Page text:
The instruments used in the present study consisted of thePS prevention program with Bandura’s Self-Efficacy Theory16for 8 weeks, routine nursing care and instruments for datacollection. The intervention program developed by theresearchers was based on a review of literature and Bandura’sSelf-Efficacy Theory (Figure 1). The program given to theexperimental group consisted of two home visits (at week 1&2)to impart knowledge of the PS program and an assessment wasmade using videos, a demonstration20 by tablet and an adaptedhandbook of the PS program in CVD persons,21 a returndemonstration, and Line application or telephone calls twicea week at week 4, 6 and 8 to ask questions and to solve caringproblems as well as giving encouragement. The content of theprogram was validated by three experts of PS care in the fieldsof nursing and surgery. The Content Validity Index (CVI) wasdemonstrated as 0.81.
The routine nursing care given to the control groupinvolved home visits once a month for health assessment,suggestions for health problems and giving reinforcement.The evaluation questionnaires for data collection weredivided into several parts as follows.
The family caregivers’ demographic data questionnaireconsisted of gender, age, marital status, religion, education,occupation, family income, chronic diseases, relationships,care duration, caring experience, training for care and needs.
The CVD knowledge questionnaire was developed byresearchers based on the literature review with true-falseanswers for 30 questions. The CVI was shown as 1 and Kuder-Richardson (KR-20) demonstrated an acceptable reliabilityof 0.77, and 0.67 for the main study. The perceivedself-efficacy in the PS program questionnaire was developedby the researcher with 17 questions. Each item was assessedon a Likert scale from 1-4, where: “1 = not confident”, and“4 = most confident”. The CVI was demonstrated as 1 andCronbach’s Alpha Coefficient showed an acceptable reliabilityof 0.91, and 0.86 for the main study.
Persons with CVD’s demographic data questionnaireconsisted of age, gender, marital status, religion, education,occupation, other chronic diseases, health insurance and lengthof illness.
The Braden Scale for Predicting PS risk was developed byBraden and Bergstrom in 1988, and was translated into Thaiby Raksanan Kwanmuang22 with 6 questions. In this study, theBraden Scale was used with permission. Each item wasassessed on a rating scale from 1-4. A score of less than 12indicated high PS risk. The Cronbach’s Alpha Coefficient wascalculated at 0.69 and 0.70 for the main study.
The study commenced after receiving approval from theInstitutional Review Board, Faculty of Medicine, RamathibodiHospital, Mahidol University (ID No. 12-59-58). All potentialparticipants signed an informed consent form, data werecollected by the researcher in the procedure set out below. Atbaseline, an assessment was conducted in the first week,and all participants were asked to provide demographiccharacteristics, CVD knowledge, perceived self-efficacy in thePS program through answering questionnaires. The BradenScale was used to predict PS risk and to assess the participant’spatient. Then, the participants received the program for 8weeks. Data were obtained after finishing the program at theninth week as at the baseline as shown in Figure 1.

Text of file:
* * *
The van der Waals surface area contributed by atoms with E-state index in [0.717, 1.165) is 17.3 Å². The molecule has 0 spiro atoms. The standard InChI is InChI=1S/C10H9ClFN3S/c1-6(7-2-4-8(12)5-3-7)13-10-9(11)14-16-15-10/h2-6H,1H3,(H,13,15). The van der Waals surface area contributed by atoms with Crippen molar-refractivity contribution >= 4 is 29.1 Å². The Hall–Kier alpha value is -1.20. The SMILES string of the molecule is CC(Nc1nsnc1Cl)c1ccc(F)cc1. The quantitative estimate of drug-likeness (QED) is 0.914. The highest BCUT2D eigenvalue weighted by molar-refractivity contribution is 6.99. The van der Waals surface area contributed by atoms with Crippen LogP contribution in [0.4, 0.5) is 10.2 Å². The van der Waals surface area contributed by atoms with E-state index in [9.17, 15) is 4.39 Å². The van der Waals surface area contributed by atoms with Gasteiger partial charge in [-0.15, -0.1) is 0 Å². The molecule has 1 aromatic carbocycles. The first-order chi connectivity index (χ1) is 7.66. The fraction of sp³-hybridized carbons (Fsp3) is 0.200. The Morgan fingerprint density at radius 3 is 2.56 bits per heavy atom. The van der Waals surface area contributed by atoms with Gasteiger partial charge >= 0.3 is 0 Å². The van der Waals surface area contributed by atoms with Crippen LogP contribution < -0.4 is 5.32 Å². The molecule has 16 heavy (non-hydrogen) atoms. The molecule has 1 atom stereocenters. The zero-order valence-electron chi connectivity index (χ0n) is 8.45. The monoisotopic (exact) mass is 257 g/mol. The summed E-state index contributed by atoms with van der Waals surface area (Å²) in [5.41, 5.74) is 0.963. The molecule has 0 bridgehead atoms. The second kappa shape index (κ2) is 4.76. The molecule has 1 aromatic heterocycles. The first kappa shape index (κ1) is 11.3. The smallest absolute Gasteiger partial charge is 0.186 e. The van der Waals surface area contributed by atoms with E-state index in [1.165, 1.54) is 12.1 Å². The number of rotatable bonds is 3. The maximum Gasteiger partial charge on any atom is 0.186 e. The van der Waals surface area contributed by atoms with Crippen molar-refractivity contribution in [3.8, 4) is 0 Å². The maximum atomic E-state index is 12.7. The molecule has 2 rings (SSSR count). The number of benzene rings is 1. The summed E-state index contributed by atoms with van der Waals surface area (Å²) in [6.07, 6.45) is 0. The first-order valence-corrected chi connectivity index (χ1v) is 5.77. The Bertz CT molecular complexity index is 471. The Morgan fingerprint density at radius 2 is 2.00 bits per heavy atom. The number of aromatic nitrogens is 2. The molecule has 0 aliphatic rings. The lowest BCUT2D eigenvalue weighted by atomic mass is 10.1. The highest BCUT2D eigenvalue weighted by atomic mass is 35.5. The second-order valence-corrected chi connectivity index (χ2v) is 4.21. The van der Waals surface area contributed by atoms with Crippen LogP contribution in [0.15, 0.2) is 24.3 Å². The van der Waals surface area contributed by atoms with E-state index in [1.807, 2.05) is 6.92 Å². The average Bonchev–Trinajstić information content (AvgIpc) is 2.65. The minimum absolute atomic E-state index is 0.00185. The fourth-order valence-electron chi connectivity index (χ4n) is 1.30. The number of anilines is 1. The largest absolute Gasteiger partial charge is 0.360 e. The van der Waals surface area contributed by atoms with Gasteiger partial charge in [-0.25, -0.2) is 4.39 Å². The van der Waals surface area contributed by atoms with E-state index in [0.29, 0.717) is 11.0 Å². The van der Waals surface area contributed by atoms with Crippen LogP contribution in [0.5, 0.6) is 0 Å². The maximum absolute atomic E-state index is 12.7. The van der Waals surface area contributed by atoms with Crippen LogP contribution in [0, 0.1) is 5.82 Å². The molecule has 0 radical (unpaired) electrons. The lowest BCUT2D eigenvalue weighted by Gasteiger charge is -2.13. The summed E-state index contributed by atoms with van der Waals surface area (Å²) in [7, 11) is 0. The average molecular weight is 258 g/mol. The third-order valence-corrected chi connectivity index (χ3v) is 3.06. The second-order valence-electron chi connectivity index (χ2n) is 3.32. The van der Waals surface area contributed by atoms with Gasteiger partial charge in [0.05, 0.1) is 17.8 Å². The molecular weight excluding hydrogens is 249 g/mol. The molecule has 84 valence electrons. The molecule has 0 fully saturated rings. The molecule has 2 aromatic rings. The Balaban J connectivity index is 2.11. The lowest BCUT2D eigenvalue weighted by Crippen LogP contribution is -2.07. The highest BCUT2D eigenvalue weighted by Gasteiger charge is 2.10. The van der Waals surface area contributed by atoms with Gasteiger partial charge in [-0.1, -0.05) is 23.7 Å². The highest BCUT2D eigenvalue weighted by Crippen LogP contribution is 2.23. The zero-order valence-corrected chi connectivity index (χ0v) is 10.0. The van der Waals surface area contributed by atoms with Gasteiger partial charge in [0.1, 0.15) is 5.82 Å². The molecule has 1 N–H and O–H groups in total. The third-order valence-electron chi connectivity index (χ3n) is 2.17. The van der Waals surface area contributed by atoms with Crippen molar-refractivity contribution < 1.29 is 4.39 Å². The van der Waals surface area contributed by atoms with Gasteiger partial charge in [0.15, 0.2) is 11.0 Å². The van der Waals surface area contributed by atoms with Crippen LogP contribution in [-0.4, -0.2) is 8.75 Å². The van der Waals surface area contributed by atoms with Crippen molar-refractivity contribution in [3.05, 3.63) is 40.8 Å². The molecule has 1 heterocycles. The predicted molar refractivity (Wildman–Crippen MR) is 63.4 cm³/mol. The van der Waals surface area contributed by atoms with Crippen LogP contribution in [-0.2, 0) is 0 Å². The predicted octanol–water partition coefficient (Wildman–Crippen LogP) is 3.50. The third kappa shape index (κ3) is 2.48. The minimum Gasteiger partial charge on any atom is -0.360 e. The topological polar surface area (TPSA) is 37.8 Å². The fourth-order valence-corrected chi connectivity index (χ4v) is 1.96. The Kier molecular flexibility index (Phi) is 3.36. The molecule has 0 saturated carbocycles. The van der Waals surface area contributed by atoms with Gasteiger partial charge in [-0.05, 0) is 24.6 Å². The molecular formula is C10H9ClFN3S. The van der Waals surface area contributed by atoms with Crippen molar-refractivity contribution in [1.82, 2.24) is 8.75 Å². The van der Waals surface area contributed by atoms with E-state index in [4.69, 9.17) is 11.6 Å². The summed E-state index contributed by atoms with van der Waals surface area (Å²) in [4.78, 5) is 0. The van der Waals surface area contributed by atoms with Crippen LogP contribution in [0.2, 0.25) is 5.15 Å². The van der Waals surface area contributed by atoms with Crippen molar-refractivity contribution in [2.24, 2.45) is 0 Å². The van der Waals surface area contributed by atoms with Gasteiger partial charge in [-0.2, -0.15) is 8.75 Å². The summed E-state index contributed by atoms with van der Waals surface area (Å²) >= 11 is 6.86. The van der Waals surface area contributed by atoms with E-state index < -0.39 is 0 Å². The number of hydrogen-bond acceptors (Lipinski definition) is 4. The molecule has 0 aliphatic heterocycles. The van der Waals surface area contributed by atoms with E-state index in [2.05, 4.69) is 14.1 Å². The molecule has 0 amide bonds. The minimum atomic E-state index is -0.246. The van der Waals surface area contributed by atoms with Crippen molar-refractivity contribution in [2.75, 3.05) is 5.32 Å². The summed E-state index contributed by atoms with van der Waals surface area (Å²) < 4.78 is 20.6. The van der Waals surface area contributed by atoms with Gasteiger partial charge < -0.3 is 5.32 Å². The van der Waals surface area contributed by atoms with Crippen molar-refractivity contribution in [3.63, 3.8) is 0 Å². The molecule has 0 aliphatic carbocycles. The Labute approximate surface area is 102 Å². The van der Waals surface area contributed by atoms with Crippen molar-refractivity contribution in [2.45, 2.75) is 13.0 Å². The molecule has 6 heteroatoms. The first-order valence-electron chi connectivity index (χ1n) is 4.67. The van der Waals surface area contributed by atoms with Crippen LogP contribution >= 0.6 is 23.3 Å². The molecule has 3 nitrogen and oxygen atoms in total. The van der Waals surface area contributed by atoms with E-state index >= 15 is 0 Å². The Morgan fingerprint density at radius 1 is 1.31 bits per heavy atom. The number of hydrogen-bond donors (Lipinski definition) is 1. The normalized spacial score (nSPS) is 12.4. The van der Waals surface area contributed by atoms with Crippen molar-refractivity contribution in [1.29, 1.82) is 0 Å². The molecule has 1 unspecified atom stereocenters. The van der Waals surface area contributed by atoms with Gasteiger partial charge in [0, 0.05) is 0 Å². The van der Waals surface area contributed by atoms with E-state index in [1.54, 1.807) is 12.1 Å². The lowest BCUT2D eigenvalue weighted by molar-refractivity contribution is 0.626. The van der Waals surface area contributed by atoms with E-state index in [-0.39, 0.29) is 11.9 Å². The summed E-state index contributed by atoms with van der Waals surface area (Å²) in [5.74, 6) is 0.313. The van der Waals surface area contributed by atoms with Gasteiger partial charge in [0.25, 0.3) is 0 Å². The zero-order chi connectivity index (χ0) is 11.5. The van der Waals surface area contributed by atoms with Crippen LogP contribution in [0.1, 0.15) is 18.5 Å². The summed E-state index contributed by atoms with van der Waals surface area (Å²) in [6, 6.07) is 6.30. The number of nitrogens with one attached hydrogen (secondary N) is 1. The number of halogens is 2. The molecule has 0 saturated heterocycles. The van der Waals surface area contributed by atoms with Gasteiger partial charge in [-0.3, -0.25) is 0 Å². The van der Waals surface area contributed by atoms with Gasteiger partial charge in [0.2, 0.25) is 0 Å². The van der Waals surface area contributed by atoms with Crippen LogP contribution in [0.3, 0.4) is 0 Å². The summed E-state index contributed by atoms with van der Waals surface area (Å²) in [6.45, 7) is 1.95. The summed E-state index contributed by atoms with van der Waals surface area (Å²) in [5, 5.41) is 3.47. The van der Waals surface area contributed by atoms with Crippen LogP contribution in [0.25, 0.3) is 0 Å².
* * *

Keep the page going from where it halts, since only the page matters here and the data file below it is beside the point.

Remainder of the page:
Figure 1: Research Process
A computer software program was used to analyze datausing descriptive statistics for demographic characteristics anddependent variables including score of CVD knowledge,perceived self-efficacy in the PS program and the Braden Scalefor predicting PS risk. Paired t-test and Wilcoxon signed rankstest were used to compare scores of CVD knowledge, perceivedself-efficacy in the PS program within groups, meanwhileANCOVA and Mann Whitney U test was used to test betweengroups. Wilcoxon signed ranks test and Mann Whitney U testwere used to compare scores of the Braden scale for predictingPS risk within groups and between groups.
Twenty-seven participants in the experimental group andtwenty-six participants in the control group remained in thestudy (due to hospital admission in the hospital, death andmoving to other provinces). Most family caregivers in theexperimental and control groups were females (74.1% and80.8%) with mean ages of 51.04 years (SD = 15.90) and 54.73years (SD = 15.94), respectively. Two-thirds of participantswere either uneducated or educated at the elementary level(63.0% and 61.5%), respectively. Over half of the participantscontinued to work while caring for patients (59.3% and 65.4%,respectively). Two-thirds of the experimental group hadenough money without debts (73.1%) and the control groupequal to 96.2%. Two-thirds of the participants had no chronicdiseases (70.4% and 69.2%). Two-thirds of the participantswere sons/daughters, siblings or parents while the others werehusband or wife (40.7% and 30.8%, respectively). Almost halfof the experimental group and over half of the control grouphad assistance. Both groups had no prior experience of caregiving (88.9% and 84.6%, respectively) and needed help forgiving care at home (77.8% & 55.4%, respectively). Meanmonthly family income was 7,796.30 baht (SD = 7,005.96)and 8,269.23 baht (SD = 6,094.18); and participants providedcare approximately 21 hours a day, almost seven days a weekwith a duration equal to 29.67 months (SD = 16.72) and 34.23months (SD=16.72), respectively. All the participants’demographic data showed no significant difference betweengroups, using the Chi-square test, except family financialstatus (p < 0.05).